Conclusion

In total, we plan to spend at most $150 for Christmas: a hotpot with friends and three gifts for our son’s teachers. My MIL’s shopping will happen regardless of Christmas, so we don’t count it as holiday shopping.

This is our first Christmas together after our family is reunited. And I do believe that we don’t have to spend hundreds and thousands of dollars to be happy together.

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On behalf of the FAF family, I want to wish you all a merry Christmas and a happy holiday. Thank you for supporting us in our frugal adventures! πŸ™‚

Related:Β 

10 Things I’m Grateful For (Thanksgiving Edition)

6 Financial Expectations In Asian Families

The Pros & Cons of Our Long-distance Marriage

Why We Sent Our Baby To China

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21 thoughts on “How We Celebrate A Frugal Christmas”

  • It’s nice you bought had planned to have a frugal Christmas and spend less money!

    I’m quite different from you since Christmas was one of the biggest celebration in our home, it was time to hang out, eat out and merry but I took a very weird decision this year to celebrate Christmas indoors, I just talked about it on my blog and hey! I’m sticking with the decision, I want to taste how Christmas feels when celebrated indoors and I won’t I if it could save me money!

    Nice post*, we’ll love frugality.

    • I think it’s great that you love spending time with family at Christmas. Money alone shouldn’t determine how much fun we have. As long as you have a great time with your loved ones, I’d say it’s all worth it. πŸ™‚

  • Happy holidays to you and your family too Mrs. FAF.

    For the past couple of years, we tried to get our son to take a decent picture with old St. Nick, but my son somehow was not very fond of him. He either cried or hid behind his mom when he sees Santa.

    Having been living in North America for almost 30 years, I don’t remember much of the lunar new year celebrations, but I have adopted the Christmas and new year celebrations. It’s great to have a couple of weeks to enjoy the slow pace of life.

    • Thank you, Leo! Merry Christmas and happy holidays to you and your family too!

      There were a couple of kids at our HOA Santa event who weren’t big fans of Santa either @_@ Baby FAF was actually throwing a tantrum at the time and didn’t even look straight at the camera πŸ˜€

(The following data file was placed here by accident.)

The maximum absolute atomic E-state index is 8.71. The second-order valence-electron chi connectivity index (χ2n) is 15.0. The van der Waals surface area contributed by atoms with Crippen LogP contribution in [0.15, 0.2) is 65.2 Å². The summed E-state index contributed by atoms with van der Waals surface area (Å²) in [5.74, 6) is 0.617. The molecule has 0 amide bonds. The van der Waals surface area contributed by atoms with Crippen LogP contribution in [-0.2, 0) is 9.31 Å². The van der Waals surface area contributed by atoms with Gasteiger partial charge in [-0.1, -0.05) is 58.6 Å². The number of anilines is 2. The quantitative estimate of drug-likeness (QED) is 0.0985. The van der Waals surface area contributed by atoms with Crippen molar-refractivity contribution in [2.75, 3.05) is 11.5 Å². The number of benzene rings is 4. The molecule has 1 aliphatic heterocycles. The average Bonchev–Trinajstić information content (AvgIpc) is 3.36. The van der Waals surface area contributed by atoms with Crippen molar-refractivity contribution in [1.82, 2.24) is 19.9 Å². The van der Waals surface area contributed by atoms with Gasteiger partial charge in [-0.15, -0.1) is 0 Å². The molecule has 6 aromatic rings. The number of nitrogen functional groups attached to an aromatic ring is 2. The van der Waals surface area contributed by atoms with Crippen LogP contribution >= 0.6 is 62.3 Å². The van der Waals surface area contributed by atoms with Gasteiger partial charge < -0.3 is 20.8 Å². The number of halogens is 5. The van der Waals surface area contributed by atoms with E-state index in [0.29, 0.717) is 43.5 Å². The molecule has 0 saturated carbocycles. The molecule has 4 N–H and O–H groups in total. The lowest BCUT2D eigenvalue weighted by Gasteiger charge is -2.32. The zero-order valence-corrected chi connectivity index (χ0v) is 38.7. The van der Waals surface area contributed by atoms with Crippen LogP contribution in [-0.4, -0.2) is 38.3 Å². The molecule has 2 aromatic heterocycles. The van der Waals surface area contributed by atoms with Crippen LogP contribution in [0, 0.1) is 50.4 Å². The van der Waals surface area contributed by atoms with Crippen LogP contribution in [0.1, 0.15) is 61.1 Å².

• Are you Christians or do you think of Christmas as a purely secular holiday? I imagine that would contribute to your attitude towards it. I celebrate the religious aspects of Christmas and try to avoid the commercial side as much as possible.

    • I think you made a great point about celebrating the religious aspects of Christmas. I’m not Christian, but I really like the festivity of the holidays πŸ™‚

  • Happy holidays, Ms. FAF. I’m so happy to hear that, your family are celebrating Christmas together at your new home. Wish you the best.
    I don’t do much about the Lunar New Year anymore. May just go out and have a nice dinner. I like Christmas, the decorations, carols, snow, and the holiday smiles. It’s the best time in the winter.

    • Thank you, Helen! Merry Christmas and happy holidays to you and your family as well! My MIL is in DC, so we probably are going to have a big dinner (maybe with some friends). Other than that, we won’t do much either. It’d be totally different if we were in Asia though πŸ˜€

  • Have a Happy Christmas!

    Hehe, great minds think alike. We’ll be having hotpot too with Korean barbeque since my aunt has a new grill to try out. ?

    We have decorations that my mom put up, but me and my Dad only have the electric circuit board Christmas tree and Santa that my brother and I soldered together when we were 5+7.

    At university I just got some Christmas tree air fresheners and made them into a 3D tree. We put the presents under that. ?

    (P.s that outfit looks great on you ?)

    • Thank you, Will! Merry Christmas to you too. I love Korean BBQ and hotpot, so it’s a perfect combo for the holidays!

      (Thanks for the compliment on the dress! I ended up returning it since it was too expensive. But it was a nice gesture from Mr. FAF ;))

    • LOL I never thought of him as an HOA Santa, but I guess it is an adorable name! Our HOA Santa comes every year (not sure if it’s a good thing). I really want Baby FAF to take a pic with the mall Santa, but I need to overcome Mr. FAF’s frugality for that to happen next year. *crying in happy tears*

    • Thank you, Joe! Merry Christmas and happy holidays to you and your family as well! I want Mr. FAF to buy me a Christmas gift, but he refused, so I guess neither of us will get Xmas gifts @_@

  • Oh wow! So frugal. Do you get any gifts from family members? I spend way too much at Christmas but I save for it- my 3 kids and their spouses and 3 grands all get a crisp hundred dollar bill so that’s $900 right there. I also buy something the grands can open too. Then there are my clients who have no family- gift cards for them. That costs me at least 20x$25- again I want to do it and figure as long as I am working, I can! I also bake a lot and treat my family to prime rib Christmas Day. The rest of the year I am pretty frugal.

    • Thanks for sharing your Christmas plan, Nan! I don’t get gifts from either family or friends, so I guess that takes the pressure off. I spend money on other occasions and stay frugal otherwise, so don’t be too hard on yourself πŸ˜‰

  • Spending $150 is really good and frugal, love the hot pot party idea. We usually create a holiday card from Costco($15 for 50) with pictures of us from the year and briefly describing the progress Baby with Cents has made during the year.
    But ultimately it’s about spending time with family this time of year and that is what really matters.
    Happy Holidays to you and your family Ms. FAF!!

  • This article is so expressive and thoughtful, I totally agree with concept of spending less dollars. Christmas is all about spreading joy and giving love to everyone you meet, it’s never about how much money one is spending on that day. Christmas is about making little things more special. Thanks for sharing.

  • Great post! It’s in the middle Eastern culture to buy gifts for relatives when our in laws go back to Egypt as well! I can totally relate. ? Merry Christmas!